The expectations of industrialists must not be ignored in the midst of increasing FX rates, diplomatic conflicts, and new possibilities in Turkish politics because they are the ones who ensure the survival of this country.
I moderated more than 60 meetings of minds over the last two years. Nearly 20 meetings took place in Organized Industrial Zones. The industrialists I met during these meetings gave me hope, but seeing the situation they’re in I couldn’t help but feel sorry for them. Everywhere I go, each and every industrialist I meet say that they are taken for granted. And these words do not come only from the leaders of labour-intensive industries. From Aeronautics and Space to Automotive, leaders from every type of industry are not happy with the current situation.
The most common problems in Organized Industrial Zones are:
- In some OIZs, you can’t find a branch or a rep of financial institutions
- Government doesn’t provide loans for infrastructure
- Railroad tracks aren’t fully built yet
- There are still problems in urban transportation
- OIZs’ demands for a Firefighting unit and Security services haven’t been met yet
- Failure to establish a proper Joint Acquisition and Joint Sale organisation
- HR Issues and Problems
- Poor telecommunication and automation infrastructure
- Lack of cooperation between the government, private sector and universities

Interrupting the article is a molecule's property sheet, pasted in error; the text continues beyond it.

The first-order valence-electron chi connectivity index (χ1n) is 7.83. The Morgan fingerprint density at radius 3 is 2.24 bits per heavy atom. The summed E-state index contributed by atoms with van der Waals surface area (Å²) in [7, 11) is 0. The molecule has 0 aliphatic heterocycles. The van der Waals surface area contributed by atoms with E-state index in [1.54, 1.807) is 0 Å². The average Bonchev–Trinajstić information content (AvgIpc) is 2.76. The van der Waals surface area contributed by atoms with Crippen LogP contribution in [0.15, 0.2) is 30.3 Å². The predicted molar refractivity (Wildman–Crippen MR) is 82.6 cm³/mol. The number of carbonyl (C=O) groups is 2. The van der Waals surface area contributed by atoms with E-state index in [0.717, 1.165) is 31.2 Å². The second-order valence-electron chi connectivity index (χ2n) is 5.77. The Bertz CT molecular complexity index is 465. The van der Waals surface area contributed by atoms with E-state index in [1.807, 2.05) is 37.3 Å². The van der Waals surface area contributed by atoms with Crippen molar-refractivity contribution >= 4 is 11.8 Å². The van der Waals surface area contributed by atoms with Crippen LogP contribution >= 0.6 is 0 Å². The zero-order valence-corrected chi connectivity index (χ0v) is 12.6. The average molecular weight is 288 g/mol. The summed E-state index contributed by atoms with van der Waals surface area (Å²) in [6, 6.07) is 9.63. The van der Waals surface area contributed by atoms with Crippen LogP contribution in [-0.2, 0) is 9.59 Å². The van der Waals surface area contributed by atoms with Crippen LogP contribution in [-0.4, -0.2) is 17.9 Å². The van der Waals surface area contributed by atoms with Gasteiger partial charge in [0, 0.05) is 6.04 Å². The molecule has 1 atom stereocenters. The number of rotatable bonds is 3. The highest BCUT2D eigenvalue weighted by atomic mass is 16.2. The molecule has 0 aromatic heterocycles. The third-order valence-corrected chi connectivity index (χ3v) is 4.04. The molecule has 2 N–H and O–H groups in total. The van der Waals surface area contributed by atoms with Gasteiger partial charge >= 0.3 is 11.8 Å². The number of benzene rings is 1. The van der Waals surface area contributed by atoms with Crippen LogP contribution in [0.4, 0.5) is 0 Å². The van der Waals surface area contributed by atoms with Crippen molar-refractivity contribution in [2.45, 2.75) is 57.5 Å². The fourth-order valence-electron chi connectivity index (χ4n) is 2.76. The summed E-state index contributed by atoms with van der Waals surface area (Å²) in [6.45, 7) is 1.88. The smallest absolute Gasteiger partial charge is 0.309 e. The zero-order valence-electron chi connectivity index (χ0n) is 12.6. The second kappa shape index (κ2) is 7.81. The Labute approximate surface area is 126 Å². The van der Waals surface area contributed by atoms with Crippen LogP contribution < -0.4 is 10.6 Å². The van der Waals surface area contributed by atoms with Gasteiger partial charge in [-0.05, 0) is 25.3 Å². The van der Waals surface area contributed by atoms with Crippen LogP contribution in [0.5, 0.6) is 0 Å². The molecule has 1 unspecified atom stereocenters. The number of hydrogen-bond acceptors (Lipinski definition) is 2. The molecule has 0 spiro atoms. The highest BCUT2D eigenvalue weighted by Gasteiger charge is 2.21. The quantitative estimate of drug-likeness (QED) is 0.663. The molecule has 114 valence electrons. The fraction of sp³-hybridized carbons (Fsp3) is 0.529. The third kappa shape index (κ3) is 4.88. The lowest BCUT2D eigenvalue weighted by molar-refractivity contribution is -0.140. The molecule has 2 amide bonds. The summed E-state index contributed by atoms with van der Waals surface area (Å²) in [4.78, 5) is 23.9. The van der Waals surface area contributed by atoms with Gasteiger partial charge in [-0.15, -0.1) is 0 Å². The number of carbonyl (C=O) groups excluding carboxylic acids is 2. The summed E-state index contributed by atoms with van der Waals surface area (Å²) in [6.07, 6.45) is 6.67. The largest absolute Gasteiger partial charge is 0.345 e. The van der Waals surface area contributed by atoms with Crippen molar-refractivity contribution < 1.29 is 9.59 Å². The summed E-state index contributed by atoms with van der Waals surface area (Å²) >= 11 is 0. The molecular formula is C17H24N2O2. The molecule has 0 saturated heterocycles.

- Inability to expand the capacity due to inadequate land
Of course, these issues may vary from zone to zone. But, no matter where we go, everyone complained to me about the same challenges and asked for the same things. Some of them were directly correlated with funding. The participants of these meetings asked the bank reps to offer different types of collateral.
“Industrialists are in pain…”
Some of their demands on the other hand directly involved matters regarding civil administrations, municipalities and obviously the government. Municipalities seemed angry with the OIZs, claiming that they could not do their jobs due to lack of funding. They are asking the leaders of the OIZs to find the money and then they will do whatever the OIZs want. I have also observed that the services offered by Türk Telekom were quite inadequate for a very expensive price!
The rest of the requests were about the common problems business leaders experience in their multilateral relations. Although I always insist that an industry inventory is a must in Turkey, including the OIZs, the participants say that the companies avoid providing such information. It seems very unlikely to carry out Joint Acquisition or Joint Sale activities under the circumstances since according to companies, each and every tiny corporate detail should be considered “classified information”!
By the way, there is a common complaint in almost every organized industrial zone: Real estate experts authorized by Capital Markets Board of Turkey are misspecifying the current value of their companies, hence banks’ unwillingness to offer loans to industrialists.
I think all public opinion leaders and institutions in Turkey must convene to discuss the ways to improve OIZs. It’s the only way to have a clear idea about the current state of human resources, technology and critical infrastructure in these zones.